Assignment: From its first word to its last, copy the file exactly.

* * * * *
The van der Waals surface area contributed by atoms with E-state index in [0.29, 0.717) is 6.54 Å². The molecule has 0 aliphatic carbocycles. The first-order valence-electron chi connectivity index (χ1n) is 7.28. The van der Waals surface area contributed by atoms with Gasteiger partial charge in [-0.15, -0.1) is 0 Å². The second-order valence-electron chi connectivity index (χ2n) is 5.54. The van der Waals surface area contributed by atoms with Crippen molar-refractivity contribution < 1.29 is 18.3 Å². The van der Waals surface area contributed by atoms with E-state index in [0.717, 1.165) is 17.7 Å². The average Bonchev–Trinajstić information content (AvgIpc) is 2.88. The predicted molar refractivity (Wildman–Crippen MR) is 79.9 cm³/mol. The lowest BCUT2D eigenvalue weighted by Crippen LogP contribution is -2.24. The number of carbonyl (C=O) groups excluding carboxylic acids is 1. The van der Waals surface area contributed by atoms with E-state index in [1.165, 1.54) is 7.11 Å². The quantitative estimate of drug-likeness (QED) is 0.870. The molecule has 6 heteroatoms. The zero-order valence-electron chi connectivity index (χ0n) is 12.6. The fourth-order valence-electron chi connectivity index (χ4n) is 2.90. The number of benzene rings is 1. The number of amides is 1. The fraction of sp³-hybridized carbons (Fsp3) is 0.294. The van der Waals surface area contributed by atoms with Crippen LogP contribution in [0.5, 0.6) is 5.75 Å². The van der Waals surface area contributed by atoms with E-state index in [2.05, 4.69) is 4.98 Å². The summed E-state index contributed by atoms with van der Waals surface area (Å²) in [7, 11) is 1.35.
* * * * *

The van der Waals surface area contributed by atoms with E-state index in [0.29, 0.717) is 6.54 Å². The molecule has 0 aliphatic carbocycles. The first-order valence-electron chi connectivity index (χ1n) is 7.28. The van der Waals surface area contributed by atoms with Gasteiger partial charge in [-0.15, -0.1) is 0 Å². The second-order valence-electron chi connectivity index (χ2n) is 5.54. The van der Waals surface area contributed by atoms with Crippen molar-refractivity contribution < 1.29 is 18.3 Å². The van der Waals surface area contributed by atoms with E-state index in [0.717, 1.165) is 17.7 Å². The average Bonchev–Trinajstić information content (AvgIpc) is 2.88. The predicted molar refractivity (Wildman–Crippen MR) is 79.9 cm³/mol. The lowest BCUT2D eigenvalue weighted by Crippen LogP contribution is -2.24. The number of carbonyl (C=O) groups excluding carboxylic acids is 1. The van der Waals surface area contributed by atoms with E-state index in [1.165, 1.54) is 7.11 Å². The quantitative estimate of drug-likeness (QED) is 0.870. The molecule has 6 heteroatoms. The zero-order valence-electron chi connectivity index (χ0n) is 12.6. The fourth-order valence-electron chi connectivity index (χ4n) is 2.90. The number of benzene rings is 1. The number of amides is 1. The fraction of sp³-hybridized carbons (Fsp3) is 0.294. The van der Waals surface area contributed by atoms with Crippen LogP contribution in [0.5, 0.6) is 5.75 Å². The van der Waals surface area contributed by atoms with E-state index in [2.05, 4.69) is 4.98 Å². The summed E-state index contributed by atoms with van der Waals surface area (Å²) in [7, 11) is 1.35.